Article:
G3 Recap 1-21-11

Main Items:

  • A Times article discussed how Washington is laying the logistical groundwork to allow state government to declare bankruptcy.
  • The prices of US bonds backed by loans for office blocks, shopping centers and hotels are soaring, signaling growing optimism among investors that the country’s commercial real estate sector is on the road to recovery.-FT
  • Earnings: (misses in bold)
  • BAC: 4c vs 14c, but there were a lot of items. .
  • GE: 36c vs 32c. Revenues 41.4bn vs 39.9bn. GE Capital earned 1.1bn on 11.9bn of revenue.

Overseas Data:

  • China inflation may top 6% at time in the first half of ’11 according to a report in the China Securities Journal (which could be much higher than forecast); the same article speculates that the next rate hike could come around the same time as the country’s New Year holiday.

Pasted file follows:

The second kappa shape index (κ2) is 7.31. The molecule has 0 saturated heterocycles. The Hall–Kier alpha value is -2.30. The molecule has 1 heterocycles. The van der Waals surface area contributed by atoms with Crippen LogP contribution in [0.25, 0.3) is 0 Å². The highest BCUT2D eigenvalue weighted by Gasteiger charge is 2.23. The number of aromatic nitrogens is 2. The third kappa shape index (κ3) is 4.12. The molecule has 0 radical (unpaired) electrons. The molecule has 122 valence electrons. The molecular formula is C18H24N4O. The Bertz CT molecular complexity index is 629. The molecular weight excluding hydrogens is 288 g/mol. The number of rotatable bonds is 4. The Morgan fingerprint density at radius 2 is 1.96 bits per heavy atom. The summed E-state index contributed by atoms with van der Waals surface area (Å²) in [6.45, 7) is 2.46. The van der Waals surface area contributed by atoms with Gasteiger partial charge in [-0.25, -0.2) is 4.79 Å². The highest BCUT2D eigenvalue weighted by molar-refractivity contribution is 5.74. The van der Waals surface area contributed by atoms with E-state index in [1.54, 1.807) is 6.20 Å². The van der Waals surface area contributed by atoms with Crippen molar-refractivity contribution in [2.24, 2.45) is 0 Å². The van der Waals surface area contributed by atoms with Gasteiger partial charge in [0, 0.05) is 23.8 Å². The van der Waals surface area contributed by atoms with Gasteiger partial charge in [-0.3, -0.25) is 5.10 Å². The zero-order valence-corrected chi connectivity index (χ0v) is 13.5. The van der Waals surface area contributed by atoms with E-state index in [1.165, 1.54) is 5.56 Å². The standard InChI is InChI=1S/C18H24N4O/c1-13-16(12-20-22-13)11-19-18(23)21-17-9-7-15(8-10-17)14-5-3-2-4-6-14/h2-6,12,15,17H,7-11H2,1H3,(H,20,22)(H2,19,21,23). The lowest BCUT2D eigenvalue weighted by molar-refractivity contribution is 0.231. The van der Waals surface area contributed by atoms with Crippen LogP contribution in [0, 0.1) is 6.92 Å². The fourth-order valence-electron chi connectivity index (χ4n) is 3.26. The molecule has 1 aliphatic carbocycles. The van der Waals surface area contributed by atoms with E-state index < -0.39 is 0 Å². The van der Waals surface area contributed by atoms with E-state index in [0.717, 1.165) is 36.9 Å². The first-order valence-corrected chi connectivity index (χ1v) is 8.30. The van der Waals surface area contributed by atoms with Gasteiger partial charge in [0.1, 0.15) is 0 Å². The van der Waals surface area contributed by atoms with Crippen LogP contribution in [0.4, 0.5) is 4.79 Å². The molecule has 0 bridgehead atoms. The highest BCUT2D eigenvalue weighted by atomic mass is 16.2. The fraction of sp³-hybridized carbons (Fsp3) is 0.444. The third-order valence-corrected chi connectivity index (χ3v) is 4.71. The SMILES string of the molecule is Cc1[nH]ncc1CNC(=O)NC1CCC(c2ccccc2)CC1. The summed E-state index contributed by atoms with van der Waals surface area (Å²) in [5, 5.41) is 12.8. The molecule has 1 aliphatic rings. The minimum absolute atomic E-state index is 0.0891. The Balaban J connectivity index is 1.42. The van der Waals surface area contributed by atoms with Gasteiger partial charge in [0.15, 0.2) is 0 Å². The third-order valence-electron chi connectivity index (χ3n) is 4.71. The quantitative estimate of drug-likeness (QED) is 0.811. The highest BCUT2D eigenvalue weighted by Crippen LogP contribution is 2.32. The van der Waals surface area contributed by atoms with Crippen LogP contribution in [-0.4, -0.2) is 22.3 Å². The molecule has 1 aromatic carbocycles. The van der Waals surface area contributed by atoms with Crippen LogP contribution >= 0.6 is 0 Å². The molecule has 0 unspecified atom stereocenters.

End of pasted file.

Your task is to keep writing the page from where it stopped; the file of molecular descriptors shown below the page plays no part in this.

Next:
• German IFO Business Climate Index improved to 110.3 in Jan vs 109.9 expected and previously.
  • WSI Institute said that German Effective gross wages rose 2.2% YoY, or 1.1% in real terms, the first YoY increase in 6 years.
  • UK Retail Sales ex Auto Fuel rose 1.0% YoY in Dec vs 1.3% expected and 1.8% previously. There was likely an impact from bad weather.


  • Bond market has been under pressure the past couple days, as the good jobless claims print and strong consumer spending data has some market participants expecting some sort of language change at the 1/26 FOMC meeting. Based on the comments of new FOMC voters, however, at most 1 and more likely 0 dissents are likely. Furthermore, though jobless claims have trended lower, the JOLTS data suggest that new job openings have remained muted, and leading indicators like temporary payrolls suggest that the pace of payrolls improvement may slow.

    As the FOMC does not believe there has been much of an increase in NAIRU, This suggests that the typical relationship between the decline in initial jobless claims and the decline in unemployment may not happen or happen with a much longer lag. (chart below) In any case, a big change in language still seems like a lottery ticket view.